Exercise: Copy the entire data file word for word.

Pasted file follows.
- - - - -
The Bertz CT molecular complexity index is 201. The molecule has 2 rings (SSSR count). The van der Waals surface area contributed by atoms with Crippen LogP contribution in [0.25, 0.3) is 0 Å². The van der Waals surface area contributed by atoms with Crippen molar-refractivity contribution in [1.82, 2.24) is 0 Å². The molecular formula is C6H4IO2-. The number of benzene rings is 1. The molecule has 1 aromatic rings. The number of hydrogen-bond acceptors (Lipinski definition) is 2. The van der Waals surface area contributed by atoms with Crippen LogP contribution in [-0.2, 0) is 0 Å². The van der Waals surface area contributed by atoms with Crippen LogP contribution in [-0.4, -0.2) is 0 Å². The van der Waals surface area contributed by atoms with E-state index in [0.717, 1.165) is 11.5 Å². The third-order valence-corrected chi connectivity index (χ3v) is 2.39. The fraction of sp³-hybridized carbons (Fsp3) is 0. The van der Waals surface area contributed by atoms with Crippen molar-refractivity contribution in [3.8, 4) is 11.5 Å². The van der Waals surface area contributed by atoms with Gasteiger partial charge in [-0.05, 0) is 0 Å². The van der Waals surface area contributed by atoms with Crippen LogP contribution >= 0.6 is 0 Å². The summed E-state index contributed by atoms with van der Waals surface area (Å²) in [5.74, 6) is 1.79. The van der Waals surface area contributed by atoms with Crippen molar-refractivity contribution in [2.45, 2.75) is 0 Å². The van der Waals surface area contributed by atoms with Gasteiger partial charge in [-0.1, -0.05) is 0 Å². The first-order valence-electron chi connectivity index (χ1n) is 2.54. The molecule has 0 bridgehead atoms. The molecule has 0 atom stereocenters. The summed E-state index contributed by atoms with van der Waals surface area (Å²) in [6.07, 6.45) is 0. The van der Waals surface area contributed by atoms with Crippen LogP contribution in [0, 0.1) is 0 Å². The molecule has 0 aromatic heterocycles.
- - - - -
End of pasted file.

The Bertz CT molecular complexity index is 201. The molecule has 2 rings (SSSR count). The van der Waals surface area contributed by atoms with Crippen LogP contribution in [0.25, 0.3) is 0 Å². The van der Waals surface area contributed by atoms with Crippen molar-refractivity contribution in [1.82, 2.24) is 0 Å². The molecular formula is C6H4IO2-. The number of benzene rings is 1. The molecule has 1 aromatic rings. The number of hydrogen-bond acceptors (Lipinski definition) is 2. The van der Waals surface area contributed by atoms with Crippen LogP contribution in [-0.2, 0) is 0 Å². The van der Waals surface area contributed by atoms with Crippen LogP contribution in [-0.4, -0.2) is 0 Å². The van der Waals surface area contributed by atoms with E-state index in [0.717, 1.165) is 11.5 Å². The third-order valence-corrected chi connectivity index (χ3v) is 2.39. The fraction of sp³-hybridized carbons (Fsp3) is 0. The van der Waals surface area contributed by atoms with Crippen molar-refractivity contribution in [3.8, 4) is 11.5 Å². The van der Waals surface area contributed by atoms with Gasteiger partial charge in [-0.05, 0) is 0 Å². The van der Waals surface area contributed by atoms with Crippen LogP contribution >= 0.6 is 0 Å². The summed E-state index contributed by atoms with van der Waals surface area (Å²) in [5.74, 6) is 1.79. The van der Waals surface area contributed by atoms with Crippen molar-refractivity contribution in [2.45, 2.75) is 0 Å². The van der Waals surface area contributed by atoms with Gasteiger partial charge in [-0.1, -0.05) is 0 Å². The first-order valence-electron chi connectivity index (χ1n) is 2.54. The molecule has 0 bridgehead atoms. The molecule has 0 atom stereocenters. The summed E-state index contributed by atoms with van der Waals surface area (Å²) in [6.07, 6.45) is 0. The van der Waals surface area contributed by atoms with Crippen LogP contribution in [0, 0.1) is 0 Å². The molecule has 0 aromatic heterocycles.